Facing an inevitable question

Events of 2021 pointed to decisions: Make room for diversity or draw lines of division?

Willow Avenue Mennonite Church in Fresno, Calif., considered a proposal to welcome and affirm LGBTQ people. — Willow Avenue Mennonite Church Willow Avenue Mennonite Church in Fresno, Calif., considered a proposal to welcome and affirm LGBTQ people. — Willow Avenue Mennonite Church

During 2021 we realized the coronavirus wasn’t going anywhere. We can’t expect a quick detour that leads back to normal.

This was also the year more Anabap­tists found the question of LGBTQ inclusion isn’t going away.

For years, the U.S. and Canadian Mennonite Brethren conferences had mostly sidestepped the controversy that has roiled so many denominations. That is no longer possible. This year, LGBTQ inclusion became a movement to be reckoned with among Mennonite Brethren too.

Unlike the pandemic, affirmation of people long marginalized is a blessing. Like the pandemic, it’s a change that brings challenge as people with differing beliefs find ways to be the church together — or go their separate ways.

In one of the leading Anabaptist news stories of 2021, debate over LGBTQ people in the church gained unprecedented attention in MB circles. Controversy simmering below the surface burst into the open as congregations and individuals took publicly affirming stands — or, in one case, were sanctioned just for considering it.

In Canada, denominational leaders turned down a petition for a national dialogue, and the British Columbia conference removed a Vancouver church due to its LGBTQ-­affirming position. Some pastors chafed at a request from provincial leaders to rally around traditional beliefs by reaffirming the MB Confession of Faith.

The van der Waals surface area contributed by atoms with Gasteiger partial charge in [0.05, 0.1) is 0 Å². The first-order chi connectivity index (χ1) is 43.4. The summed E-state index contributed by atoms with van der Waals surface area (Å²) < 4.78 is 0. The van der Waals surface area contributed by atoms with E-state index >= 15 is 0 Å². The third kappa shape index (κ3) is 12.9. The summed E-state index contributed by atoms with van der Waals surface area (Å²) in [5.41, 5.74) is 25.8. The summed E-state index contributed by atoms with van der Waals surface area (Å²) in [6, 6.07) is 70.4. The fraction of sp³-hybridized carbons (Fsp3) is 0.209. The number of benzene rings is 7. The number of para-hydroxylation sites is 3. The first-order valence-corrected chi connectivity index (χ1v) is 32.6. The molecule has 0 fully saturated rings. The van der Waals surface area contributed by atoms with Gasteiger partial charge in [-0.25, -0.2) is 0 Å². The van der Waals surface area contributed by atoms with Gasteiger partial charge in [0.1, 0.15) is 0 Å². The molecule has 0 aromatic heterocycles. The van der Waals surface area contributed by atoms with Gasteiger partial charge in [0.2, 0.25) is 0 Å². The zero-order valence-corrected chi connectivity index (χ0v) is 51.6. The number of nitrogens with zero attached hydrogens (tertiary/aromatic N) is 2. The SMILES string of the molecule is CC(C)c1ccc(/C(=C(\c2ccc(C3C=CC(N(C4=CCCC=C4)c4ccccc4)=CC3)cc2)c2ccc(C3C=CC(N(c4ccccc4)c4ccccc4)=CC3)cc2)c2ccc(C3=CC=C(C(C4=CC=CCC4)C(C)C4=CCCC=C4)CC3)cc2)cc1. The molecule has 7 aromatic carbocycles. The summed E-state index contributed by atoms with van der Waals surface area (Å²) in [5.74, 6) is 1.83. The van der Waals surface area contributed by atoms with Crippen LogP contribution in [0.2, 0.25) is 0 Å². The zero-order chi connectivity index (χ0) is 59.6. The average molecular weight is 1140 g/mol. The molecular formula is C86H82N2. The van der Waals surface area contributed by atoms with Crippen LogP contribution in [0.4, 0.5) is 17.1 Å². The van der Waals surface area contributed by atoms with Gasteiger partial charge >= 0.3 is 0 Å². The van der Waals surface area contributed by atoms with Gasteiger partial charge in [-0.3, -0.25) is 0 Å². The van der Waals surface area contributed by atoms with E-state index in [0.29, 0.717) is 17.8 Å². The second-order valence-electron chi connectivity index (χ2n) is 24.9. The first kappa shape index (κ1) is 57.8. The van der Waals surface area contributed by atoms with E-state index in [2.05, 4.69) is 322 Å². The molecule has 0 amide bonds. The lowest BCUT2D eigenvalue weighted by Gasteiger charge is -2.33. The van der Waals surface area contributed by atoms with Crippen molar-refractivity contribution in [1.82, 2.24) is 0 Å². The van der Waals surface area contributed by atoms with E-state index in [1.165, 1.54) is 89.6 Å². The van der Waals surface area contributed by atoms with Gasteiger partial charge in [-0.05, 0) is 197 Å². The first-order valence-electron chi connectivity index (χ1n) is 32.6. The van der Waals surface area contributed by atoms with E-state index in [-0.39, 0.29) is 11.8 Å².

In the United States, an MB district took preemptive action against a congregation considering an LGBTQ-­affirming stance. The Pacific District Conference didn’t wait for a congregational vote to suspend Willow Avenue Mennonite Church of Clovis, Calif.

The sanctions didn’t stop there. When an influential leader, Lynn Jost, publicly supported the affirming proposal, denominational authorities rebuked him: The national and district Boards of Faith and Life asked Jost to surrender his ordination credential, and he complied.

The actions by U.S. and Canadian MB leaders signaled a desire to quash dissent swiftly and decisively. But, if the experience of other denominations is any indication, they will find that neither punitive action nor pressure to conform will slow the rise of LGBTQ affirmation. Judging from the ferment that emerged this year, sentiment in the MB church mirrors the growth of LGBTQ acceptance among North American Christians generally.

The question, which the MB conferences are now beginning to face, is whether to accommodate diversity or draw lines of division.

It is a choice every denomination eventually has to make. Mennonite Church USA has been working on it for years. At a special delegate session next May, voters will have a chance to bring clarity by deciding whether to repeal the Membership Guidelines — a document that bans pastors from officiating same-sex marriage ceremonies but is inconsistently enforced.

In September the MC USA Executive Board decided to allow delegates to consider a resolution to repent of past harm and affirm LGBTQ inclusion.

By opening the door to a proposal that’s more progressive than its own, the Executive Board showed it knows the value of making room for diverse views. Shutting down debate, or tightly controlling it, fosters mistrust. Even more important, marginalizing LGBTQ people and their allies drives away members who have much to offer. In MC USA, the trend is moving toward acceptance.

The Anabaptist story, which should be one of reconciliation, often is fraught with division. In what ought to be a story of inclusion, alienation sometimes gains the upper hand. Which will we choose? Decisions await in 2022.

Paul Schrag

Paul Schrag is editor of Anabaptist World. Read More

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